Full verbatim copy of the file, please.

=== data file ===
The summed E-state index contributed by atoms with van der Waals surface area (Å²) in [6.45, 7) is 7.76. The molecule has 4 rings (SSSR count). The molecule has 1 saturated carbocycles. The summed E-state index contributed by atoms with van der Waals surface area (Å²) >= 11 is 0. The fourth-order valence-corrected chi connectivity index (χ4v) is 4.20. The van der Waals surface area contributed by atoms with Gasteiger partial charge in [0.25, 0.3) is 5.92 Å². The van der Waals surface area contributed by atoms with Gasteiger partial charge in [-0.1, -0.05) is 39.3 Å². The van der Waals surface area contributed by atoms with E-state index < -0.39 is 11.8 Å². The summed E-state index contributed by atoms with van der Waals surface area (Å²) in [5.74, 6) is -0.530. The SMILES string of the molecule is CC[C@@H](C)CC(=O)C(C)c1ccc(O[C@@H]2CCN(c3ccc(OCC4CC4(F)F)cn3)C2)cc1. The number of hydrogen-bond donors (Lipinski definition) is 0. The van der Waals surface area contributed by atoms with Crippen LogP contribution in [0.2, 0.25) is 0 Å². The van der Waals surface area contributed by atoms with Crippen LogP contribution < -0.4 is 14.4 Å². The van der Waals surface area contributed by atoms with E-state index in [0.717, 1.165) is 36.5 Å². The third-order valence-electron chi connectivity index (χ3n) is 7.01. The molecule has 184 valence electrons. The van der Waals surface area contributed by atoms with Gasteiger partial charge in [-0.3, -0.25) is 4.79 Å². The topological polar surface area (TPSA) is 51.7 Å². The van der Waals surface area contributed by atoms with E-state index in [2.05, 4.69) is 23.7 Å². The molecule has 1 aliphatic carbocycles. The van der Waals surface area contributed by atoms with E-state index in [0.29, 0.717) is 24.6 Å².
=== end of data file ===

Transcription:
The summed E-state index contributed by atoms with van der Waals surface area (Å²) in [6.45, 7) is 7.76. The molecule has 4 rings (SSSR count). The molecule has 1 saturated carbocycles. The summed E-state index contributed by atoms with van der Waals surface area (Å²) >= 11 is 0. The fourth-order valence-corrected chi connectivity index (χ4v) is 4.20. The van der Waals surface area contributed by atoms with Gasteiger partial charge in [0.25, 0.3) is 5.92 Å². The van der Waals surface area contributed by atoms with Gasteiger partial charge in [-0.1, -0.05) is 39.3 Å². The van der Waals surface area contributed by atoms with E-state index < -0.39 is 11.8 Å². The summed E-state index contributed by atoms with van der Waals surface area (Å²) in [5.74, 6) is -0.530. The SMILES string of the molecule is CC[C@@H](C)CC(=O)C(C)c1ccc(O[C@@H]2CCN(c3ccc(OCC4CC4(F)F)cn3)C2)cc1. The number of hydrogen-bond donors (Lipinski definition) is 0. The van der Waals surface area contributed by atoms with Crippen LogP contribution in [0.2, 0.25) is 0 Å². The van der Waals surface area contributed by atoms with Crippen LogP contribution < -0.4 is 14.4 Å². The van der Waals surface area contributed by atoms with E-state index in [0.717, 1.165) is 36.5 Å². The third-order valence-electron chi connectivity index (χ3n) is 7.01. The molecule has 184 valence electrons. The van der Waals surface area contributed by atoms with Gasteiger partial charge in [-0.3, -0.25) is 4.79 Å². The topological polar surface area (TPSA) is 51.7 Å². The van der Waals surface area contributed by atoms with E-state index in [2.05, 4.69) is 23.7 Å². The molecule has 1 aliphatic carbocycles. The van der Waals surface area contributed by atoms with E-state index in [0.29, 0.717) is 24.6 Å².